Color-coding supplies and clothing might also help with compliance.

In 2017 German researchers found that the EHV-1 virus could persist for up to three weeks in water under optimal pH and temperature conditions.

“While this is not an outbreak finding, it would potentially tell us that we should be concerned about the use of shared water sources,” says Traub-­Dargatz. This includes buckets, troughs, and hoses transferring from bucket to bucket.

Take-Home Message

While EHV-1 has been around for years, it hasn’t always been considered a disease of regulatory importance. “With the increasing number of incidents, the equine industry and state regulatory officials became aware of the impact of such a disease,” says Flynn. “The economic impact of an outbreak can be substantial. Aside from the direct cost due to horse fatalities, there are many other costs associated with treatment, quarantine, canceled events, and the inability for horses to perform and compete in equestrian events.”

With improved communication between agencies, incident documentation, and access to outbreak data, the veterinary community continues to learn more about the disease.

“This field experience and knowledge is essential for advancing equine regulatory EHV-1 responses,” says Flynn. “Equine herpesvirus myeloencephalopathy was added to California’s reportable disease list in 2011. Since that time we have investigated over 25 incidents of EHM (in the state). These incidents have provided new insights into a virus that has been around for many years.”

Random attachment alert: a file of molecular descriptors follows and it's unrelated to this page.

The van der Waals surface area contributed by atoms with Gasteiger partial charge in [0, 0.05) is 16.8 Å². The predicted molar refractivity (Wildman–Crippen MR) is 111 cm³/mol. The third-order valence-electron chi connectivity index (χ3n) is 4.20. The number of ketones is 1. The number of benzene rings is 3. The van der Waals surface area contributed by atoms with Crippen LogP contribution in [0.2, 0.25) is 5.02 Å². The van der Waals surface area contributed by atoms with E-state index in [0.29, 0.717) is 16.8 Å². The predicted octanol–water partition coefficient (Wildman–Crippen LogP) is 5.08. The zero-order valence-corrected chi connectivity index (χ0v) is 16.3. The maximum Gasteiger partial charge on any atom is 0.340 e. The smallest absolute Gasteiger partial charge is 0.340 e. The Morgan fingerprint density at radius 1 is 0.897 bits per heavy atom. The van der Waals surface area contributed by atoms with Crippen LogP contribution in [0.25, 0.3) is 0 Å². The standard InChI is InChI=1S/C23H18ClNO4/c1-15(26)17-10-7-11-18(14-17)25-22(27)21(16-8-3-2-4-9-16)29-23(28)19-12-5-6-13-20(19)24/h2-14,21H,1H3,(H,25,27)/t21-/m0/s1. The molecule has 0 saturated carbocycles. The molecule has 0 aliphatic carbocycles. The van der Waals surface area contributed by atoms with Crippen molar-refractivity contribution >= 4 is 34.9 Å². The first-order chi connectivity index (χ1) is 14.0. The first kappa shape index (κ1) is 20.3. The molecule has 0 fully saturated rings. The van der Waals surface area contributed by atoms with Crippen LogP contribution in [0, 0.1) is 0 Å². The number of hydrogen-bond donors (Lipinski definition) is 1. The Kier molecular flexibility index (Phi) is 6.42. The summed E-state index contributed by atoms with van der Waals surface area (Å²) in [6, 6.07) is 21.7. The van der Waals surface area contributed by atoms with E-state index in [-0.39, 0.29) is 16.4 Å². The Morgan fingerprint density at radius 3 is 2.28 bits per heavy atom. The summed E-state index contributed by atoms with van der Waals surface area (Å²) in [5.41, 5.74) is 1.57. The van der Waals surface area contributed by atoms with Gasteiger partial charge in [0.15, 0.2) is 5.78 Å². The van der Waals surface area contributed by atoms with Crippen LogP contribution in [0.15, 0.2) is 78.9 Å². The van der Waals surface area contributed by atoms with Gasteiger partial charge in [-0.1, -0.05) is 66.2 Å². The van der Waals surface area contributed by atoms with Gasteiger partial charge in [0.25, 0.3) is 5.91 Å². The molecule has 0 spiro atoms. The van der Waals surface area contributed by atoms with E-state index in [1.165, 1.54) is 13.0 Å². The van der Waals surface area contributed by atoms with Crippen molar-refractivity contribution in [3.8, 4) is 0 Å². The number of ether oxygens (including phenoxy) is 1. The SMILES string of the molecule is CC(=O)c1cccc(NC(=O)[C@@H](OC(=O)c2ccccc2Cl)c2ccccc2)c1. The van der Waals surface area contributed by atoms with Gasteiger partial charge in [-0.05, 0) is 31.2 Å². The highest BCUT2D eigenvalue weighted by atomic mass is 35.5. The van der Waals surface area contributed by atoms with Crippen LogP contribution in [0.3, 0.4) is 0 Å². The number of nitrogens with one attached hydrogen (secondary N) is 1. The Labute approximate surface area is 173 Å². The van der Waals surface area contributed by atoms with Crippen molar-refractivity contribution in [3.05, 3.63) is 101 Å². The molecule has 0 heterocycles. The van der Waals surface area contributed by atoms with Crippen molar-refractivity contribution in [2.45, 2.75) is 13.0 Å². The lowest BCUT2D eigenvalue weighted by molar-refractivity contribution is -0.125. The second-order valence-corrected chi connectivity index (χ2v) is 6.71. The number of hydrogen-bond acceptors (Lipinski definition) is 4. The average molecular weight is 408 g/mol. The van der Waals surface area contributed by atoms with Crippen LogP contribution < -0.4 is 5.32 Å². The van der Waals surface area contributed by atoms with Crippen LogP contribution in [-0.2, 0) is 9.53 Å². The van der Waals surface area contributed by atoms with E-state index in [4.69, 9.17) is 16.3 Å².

“We have to accept we don’t currently have the means or method to avoid the index EHM case in all situations, so control really revolves around our detection and response to that first case,” says Traub-Dargatz. “We have come a long way with our communication, information resources, and biosecurity. It’s not easy, but more and more owners, veterinary practitioners, and the industry in general are embracing those concepts. We have things to be optimistic about.


Written by:

Freelance journalist Natalie DeFee Mendik is a multiple American Horse Publications editorial and graphics awards winner specializing in equestrian media. She holds an MA in English from Colorado State University and an International Federation of Journalists’ International press card, and is a member of the International Alliance of Equestrian Journalists. With over three decades of horse experience, Natalie’s main equine interests are dressage and vaulting. Having lived and ridden in England, Switzerland, and various parts of the United States, Natalie currently resides in Colorado with her husband and two girls.